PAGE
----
Johnson & Johnson Weighs Options for Talc Liabilities
July 22, 2021
Johnson & Johnson is considering the creation of a new subsidiary to absorb its widespread asbestos liabilities, according to reports in The Wall Street Journal and other news outlets.
The J&J subsidiary would then declare Chapter 11 bankruptcy, potentially saving the multinational corporation billions of dollars.
Reuters News Service also reported the subsidiary possibility, citing unnamed personal injury attorneys who learned of the option while negotiating their current claims with J&J officials.
A spokesperson for Johnson & Johnson would not confirm the reports.
“Johnson & Johnson Consumer Inc. has not decided on any particular course of action in this litigation other than to continue to defend the safety of talc and litigate these cases in the tort system, as the pending trials demonstrate,” the company said in a statement.
The controversial legal strategy could help settle thousands of pending claims linking J&J’s iconic talc-based baby powder to ovarian cancer and malignant mesothelioma.
For plaintiffs, the move would likely result in protracted bankruptcy proceedings and reduced compensation for those who have not settled previously. Much would depend on how the subsidiary was funded.
If it becomes a reality, plaintiff’s lawyers likely would challenge the maneuver vigorously in court.
Number of J&J Lawsuits Growing
A small segment of those involve mesothelioma, a rare cancer caused predominately by exposure to asbestos. The naturally occurring, toxic mineral is often found in close proximity to where talc is mined.
J&J continues to insist its talc products are safe and do not cause cancers, citing numerous studies that established no clear link between the use of talc and ovarian cancer.
Other studies have shown opposite results. An investigation by Reuters in 2018 revealed J&J officials knew for decades that asbestos had been found in its talc products yet ignored the warning signs.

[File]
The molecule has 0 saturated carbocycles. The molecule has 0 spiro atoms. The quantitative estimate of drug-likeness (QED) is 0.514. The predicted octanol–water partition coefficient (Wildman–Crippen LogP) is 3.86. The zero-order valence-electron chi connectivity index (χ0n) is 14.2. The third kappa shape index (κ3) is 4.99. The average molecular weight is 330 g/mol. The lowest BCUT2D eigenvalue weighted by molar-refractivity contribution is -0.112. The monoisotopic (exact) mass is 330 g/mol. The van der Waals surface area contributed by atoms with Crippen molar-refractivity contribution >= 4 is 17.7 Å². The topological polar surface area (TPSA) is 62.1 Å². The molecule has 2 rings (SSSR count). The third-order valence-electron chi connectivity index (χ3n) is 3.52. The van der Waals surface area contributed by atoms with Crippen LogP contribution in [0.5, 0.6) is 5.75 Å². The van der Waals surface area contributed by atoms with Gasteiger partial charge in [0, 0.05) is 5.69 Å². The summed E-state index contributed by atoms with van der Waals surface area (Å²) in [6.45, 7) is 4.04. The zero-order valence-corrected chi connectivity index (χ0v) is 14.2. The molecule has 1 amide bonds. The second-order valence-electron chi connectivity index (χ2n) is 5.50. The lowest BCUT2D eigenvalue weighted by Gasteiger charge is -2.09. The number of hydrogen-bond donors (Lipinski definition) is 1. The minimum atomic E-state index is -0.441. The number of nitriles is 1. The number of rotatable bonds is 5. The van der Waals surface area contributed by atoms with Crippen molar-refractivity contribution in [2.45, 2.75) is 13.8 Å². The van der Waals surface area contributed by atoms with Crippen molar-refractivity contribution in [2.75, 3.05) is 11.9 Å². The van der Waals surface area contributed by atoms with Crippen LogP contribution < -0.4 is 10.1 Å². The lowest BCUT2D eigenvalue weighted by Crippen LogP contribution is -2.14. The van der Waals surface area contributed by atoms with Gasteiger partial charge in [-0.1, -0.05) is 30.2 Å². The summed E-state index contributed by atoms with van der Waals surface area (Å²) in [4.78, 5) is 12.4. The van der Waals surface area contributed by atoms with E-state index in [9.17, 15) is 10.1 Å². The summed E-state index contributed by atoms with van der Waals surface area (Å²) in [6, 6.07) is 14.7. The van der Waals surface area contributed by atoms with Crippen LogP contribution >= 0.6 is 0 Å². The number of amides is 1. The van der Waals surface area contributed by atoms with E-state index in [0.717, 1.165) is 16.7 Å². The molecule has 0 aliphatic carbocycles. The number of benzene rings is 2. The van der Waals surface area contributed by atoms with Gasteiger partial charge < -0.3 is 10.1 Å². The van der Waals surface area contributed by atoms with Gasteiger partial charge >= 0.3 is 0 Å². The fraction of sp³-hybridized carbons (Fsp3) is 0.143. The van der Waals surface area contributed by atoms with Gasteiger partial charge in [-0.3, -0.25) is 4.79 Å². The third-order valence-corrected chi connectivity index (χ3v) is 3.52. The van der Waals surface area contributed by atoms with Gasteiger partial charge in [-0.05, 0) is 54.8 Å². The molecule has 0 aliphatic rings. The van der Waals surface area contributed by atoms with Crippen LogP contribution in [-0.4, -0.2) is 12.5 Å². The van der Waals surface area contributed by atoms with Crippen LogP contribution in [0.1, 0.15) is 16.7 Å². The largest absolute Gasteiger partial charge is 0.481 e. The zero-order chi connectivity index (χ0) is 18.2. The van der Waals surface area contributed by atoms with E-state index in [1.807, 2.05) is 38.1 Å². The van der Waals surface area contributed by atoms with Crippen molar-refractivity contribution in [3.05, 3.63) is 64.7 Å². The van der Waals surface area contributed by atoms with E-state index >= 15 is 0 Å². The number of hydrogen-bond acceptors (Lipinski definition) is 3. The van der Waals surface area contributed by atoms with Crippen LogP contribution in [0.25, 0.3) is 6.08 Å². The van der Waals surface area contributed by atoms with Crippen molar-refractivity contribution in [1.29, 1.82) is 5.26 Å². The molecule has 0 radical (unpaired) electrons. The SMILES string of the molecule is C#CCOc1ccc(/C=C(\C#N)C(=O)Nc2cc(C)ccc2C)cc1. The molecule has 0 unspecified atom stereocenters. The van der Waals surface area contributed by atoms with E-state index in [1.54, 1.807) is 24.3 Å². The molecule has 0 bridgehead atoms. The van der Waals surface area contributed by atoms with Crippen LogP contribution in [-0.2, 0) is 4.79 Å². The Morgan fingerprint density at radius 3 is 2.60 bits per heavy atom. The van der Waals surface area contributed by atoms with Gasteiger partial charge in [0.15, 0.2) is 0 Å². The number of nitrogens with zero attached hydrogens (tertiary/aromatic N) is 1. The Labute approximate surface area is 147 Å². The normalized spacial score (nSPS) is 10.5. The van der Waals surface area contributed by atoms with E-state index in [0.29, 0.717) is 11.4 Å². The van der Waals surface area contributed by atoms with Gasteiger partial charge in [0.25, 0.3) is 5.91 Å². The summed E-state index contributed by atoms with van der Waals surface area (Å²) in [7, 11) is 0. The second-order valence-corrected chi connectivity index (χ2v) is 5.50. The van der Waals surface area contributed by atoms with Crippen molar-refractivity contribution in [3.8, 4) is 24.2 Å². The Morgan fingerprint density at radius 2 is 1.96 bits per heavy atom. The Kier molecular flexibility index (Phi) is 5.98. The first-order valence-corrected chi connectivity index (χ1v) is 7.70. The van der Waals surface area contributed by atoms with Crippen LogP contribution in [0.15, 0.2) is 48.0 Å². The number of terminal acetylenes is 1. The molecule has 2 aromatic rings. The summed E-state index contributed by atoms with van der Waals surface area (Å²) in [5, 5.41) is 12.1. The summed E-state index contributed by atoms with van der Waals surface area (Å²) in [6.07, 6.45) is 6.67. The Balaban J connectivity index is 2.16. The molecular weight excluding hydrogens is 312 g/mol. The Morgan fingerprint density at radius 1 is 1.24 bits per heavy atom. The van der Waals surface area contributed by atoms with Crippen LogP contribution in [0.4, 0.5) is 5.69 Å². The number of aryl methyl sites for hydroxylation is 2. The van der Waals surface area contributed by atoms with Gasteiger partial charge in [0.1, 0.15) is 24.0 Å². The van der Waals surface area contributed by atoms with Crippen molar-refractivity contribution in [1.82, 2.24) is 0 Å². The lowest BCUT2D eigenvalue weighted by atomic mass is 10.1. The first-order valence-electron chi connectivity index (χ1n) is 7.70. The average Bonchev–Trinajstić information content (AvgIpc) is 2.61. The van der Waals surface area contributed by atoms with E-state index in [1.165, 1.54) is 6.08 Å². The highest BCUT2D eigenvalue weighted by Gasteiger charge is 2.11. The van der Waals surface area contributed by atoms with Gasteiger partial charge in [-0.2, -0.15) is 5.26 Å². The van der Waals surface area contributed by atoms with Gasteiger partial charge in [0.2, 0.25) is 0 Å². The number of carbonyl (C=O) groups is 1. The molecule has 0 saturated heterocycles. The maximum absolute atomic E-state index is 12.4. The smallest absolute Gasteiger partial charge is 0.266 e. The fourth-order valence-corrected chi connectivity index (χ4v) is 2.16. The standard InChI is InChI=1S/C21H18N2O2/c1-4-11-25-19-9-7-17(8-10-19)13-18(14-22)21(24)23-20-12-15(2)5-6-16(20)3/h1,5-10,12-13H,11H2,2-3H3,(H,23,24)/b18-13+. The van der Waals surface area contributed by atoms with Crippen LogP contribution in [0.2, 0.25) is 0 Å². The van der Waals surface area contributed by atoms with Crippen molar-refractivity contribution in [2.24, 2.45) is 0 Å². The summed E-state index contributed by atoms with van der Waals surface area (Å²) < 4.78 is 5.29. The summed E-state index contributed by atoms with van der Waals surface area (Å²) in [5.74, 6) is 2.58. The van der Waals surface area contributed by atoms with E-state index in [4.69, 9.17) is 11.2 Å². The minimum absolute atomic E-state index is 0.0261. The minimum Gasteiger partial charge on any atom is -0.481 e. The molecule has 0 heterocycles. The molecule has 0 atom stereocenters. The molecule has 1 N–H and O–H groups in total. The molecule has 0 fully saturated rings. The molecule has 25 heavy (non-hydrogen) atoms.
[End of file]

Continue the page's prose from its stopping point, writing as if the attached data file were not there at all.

Jury verdicts have been mixed in recent years. Some have sided with J&J, and others have awarded large amounts to plaintiffs, although some have been reduced on appeal.
The company has been steadfast in its claim that its talc-based products are safe to use and continues to aggressively fight the lawsuits and verdicts against it.
That could be changing soon.
In June, the U.S. Supreme Court rejected a request from J&J to consider overturning a $2.1 billion award to 22 women who blamed contaminated talc for causing ovarian cancer.
The rejection was no surprise to J&J, which had set aside $3.9 billion earlier in 2021 for future talc-related litigation, according to regulatory filings with the U.S. Securities and Exchange Commission. The amount was almost double what the company reported in filings the previous year.
In 2020, J&J announced that it would stop selling its iconic talc-based baby powder in the U.S. and Canada, citing a decline in consumer demand and “misinformation” about the safety of the product.
The stoppage was less than a year after the company recalled 33,000 bottles of its baby powder when the U.S. Food and Drug Administration announced that a laboratory test found small traces of asbestos in one sample.
Bankruptcy Filing Could Change Everything
Filing for bankruptcy after creating a new subsidiary would effectively halt the ongoing litigation. Other companies have used it effectively in recent years, according to the Reuters report.
Georgia-Pacific, for example, used a similar strategy to reorganize and limit liability in 2017 when it created Bestwall LLC, shortly before it filed for bankruptcy in North Carolina.
The bankruptcy maneuver allows a company like Johnson & Johnson to avoid the potentially huge settlements or jury judgements. It will put numerous lawsuits in one court as a bankruptcy proceeding. They often take several years to settle.
J&J, which has an estimated market value of $445 billion, is facing potential litigation on many fronts beyond asbestos.
It recently agreed to pay $263 million to resolve opioid claims in New York state. Earlier this month, it recalled sunscreens products Aveeno and Neutrogena from U.S. stores after the cancer-causing substance benzene was found in samples.